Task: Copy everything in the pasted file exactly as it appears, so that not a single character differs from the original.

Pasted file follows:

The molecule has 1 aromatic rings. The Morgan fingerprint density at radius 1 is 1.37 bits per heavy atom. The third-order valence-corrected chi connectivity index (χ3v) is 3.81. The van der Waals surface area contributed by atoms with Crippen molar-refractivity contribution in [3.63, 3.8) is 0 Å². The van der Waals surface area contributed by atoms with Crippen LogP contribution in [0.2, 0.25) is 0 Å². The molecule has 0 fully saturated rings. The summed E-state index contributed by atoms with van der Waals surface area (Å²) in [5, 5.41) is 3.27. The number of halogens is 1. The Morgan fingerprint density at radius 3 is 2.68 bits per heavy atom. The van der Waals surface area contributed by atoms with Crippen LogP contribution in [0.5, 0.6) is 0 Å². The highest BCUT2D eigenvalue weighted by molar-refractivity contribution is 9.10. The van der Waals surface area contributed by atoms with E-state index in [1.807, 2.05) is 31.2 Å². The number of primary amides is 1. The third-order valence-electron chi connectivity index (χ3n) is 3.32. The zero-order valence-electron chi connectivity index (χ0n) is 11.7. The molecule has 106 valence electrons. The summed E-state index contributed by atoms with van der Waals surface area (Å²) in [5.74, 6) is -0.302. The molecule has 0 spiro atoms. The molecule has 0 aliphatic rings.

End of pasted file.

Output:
The molecule has 1 aromatic rings. The Morgan fingerprint density at radius 1 is 1.37 bits per heavy atom. The third-order valence-corrected chi connectivity index (χ3v) is 3.81. The van der Waals surface area contributed by atoms with Crippen molar-refractivity contribution in [3.63, 3.8) is 0 Å². The van der Waals surface area contributed by atoms with Crippen LogP contribution in [0.2, 0.25) is 0 Å². The molecule has 0 fully saturated rings. The summed E-state index contributed by atoms with van der Waals surface area (Å²) in [5, 5.41) is 3.27. The number of halogens is 1. The Morgan fingerprint density at radius 3 is 2.68 bits per heavy atom. The van der Waals surface area contributed by atoms with Crippen LogP contribution in [0.5, 0.6) is 0 Å². The highest BCUT2D eigenvalue weighted by molar-refractivity contribution is 9.10. The van der Waals surface area contributed by atoms with E-state index in [1.807, 2.05) is 31.2 Å². The number of primary amides is 1. The third-order valence-electron chi connectivity index (χ3n) is 3.32. The zero-order valence-electron chi connectivity index (χ0n) is 11.7. The molecule has 106 valence electrons. The summed E-state index contributed by atoms with van der Waals surface area (Å²) in [5.74, 6) is -0.302. The molecule has 0 spiro atoms. The molecule has 0 aliphatic rings.